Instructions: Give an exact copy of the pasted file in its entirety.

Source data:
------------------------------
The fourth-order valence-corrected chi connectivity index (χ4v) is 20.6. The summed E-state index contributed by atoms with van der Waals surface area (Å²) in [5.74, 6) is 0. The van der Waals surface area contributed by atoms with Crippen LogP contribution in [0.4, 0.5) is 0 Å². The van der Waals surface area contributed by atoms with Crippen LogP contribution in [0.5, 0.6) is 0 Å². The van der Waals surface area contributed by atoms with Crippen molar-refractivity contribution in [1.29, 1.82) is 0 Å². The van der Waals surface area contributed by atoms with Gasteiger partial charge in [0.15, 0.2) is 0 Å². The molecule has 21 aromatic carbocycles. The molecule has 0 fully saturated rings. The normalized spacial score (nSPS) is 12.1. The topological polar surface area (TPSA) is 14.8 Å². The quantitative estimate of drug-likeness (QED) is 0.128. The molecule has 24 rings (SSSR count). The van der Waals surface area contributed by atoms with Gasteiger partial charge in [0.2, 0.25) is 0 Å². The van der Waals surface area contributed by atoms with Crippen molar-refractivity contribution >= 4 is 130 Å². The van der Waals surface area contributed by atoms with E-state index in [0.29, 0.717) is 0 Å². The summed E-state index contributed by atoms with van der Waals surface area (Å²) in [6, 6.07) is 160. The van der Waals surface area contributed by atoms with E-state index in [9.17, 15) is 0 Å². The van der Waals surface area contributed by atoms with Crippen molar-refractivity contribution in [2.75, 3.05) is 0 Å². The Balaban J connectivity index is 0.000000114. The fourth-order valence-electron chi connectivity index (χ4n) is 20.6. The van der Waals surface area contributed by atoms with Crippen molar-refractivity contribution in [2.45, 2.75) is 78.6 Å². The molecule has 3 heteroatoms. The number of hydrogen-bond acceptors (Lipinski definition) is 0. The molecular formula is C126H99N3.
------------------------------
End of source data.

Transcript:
The fourth-order valence-corrected chi connectivity index (χ4v) is 20.6. The summed E-state index contributed by atoms with van der Waals surface area (Å²) in [5.74, 6) is 0. The van der Waals surface area contributed by atoms with Crippen LogP contribution in [0.4, 0.5) is 0 Å². The van der Waals surface area contributed by atoms with Crippen LogP contribution in [0.5, 0.6) is 0 Å². The van der Waals surface area contributed by atoms with Crippen molar-refractivity contribution in [1.29, 1.82) is 0 Å². The van der Waals surface area contributed by atoms with Gasteiger partial charge in [0.15, 0.2) is 0 Å². The molecule has 21 aromatic carbocycles. The molecule has 0 fully saturated rings. The normalized spacial score (nSPS) is 12.1. The topological polar surface area (TPSA) is 14.8 Å². The quantitative estimate of drug-likeness (QED) is 0.128. The molecule has 24 rings (SSSR count). The van der Waals surface area contributed by atoms with Gasteiger partial charge in [0.2, 0.25) is 0 Å². The van der Waals surface area contributed by atoms with Crippen molar-refractivity contribution >= 4 is 130 Å². The van der Waals surface area contributed by atoms with E-state index in [0.29, 0.717) is 0 Å². The summed E-state index contributed by atoms with van der Waals surface area (Å²) in [6, 6.07) is 160. The van der Waals surface area contributed by atoms with E-state index in [9.17, 15) is 0 Å². The van der Waals surface area contributed by atoms with Crippen molar-refractivity contribution in [2.75, 3.05) is 0 Å². The Balaban J connectivity index is 0.000000114. The fourth-order valence-electron chi connectivity index (χ4n) is 20.6. The van der Waals surface area contributed by atoms with Crippen molar-refractivity contribution in [2.45, 2.75) is 78.6 Å². The molecule has 3 heteroatoms. The number of hydrogen-bond acceptors (Lipinski definition) is 0. The molecular formula is C126H99N3.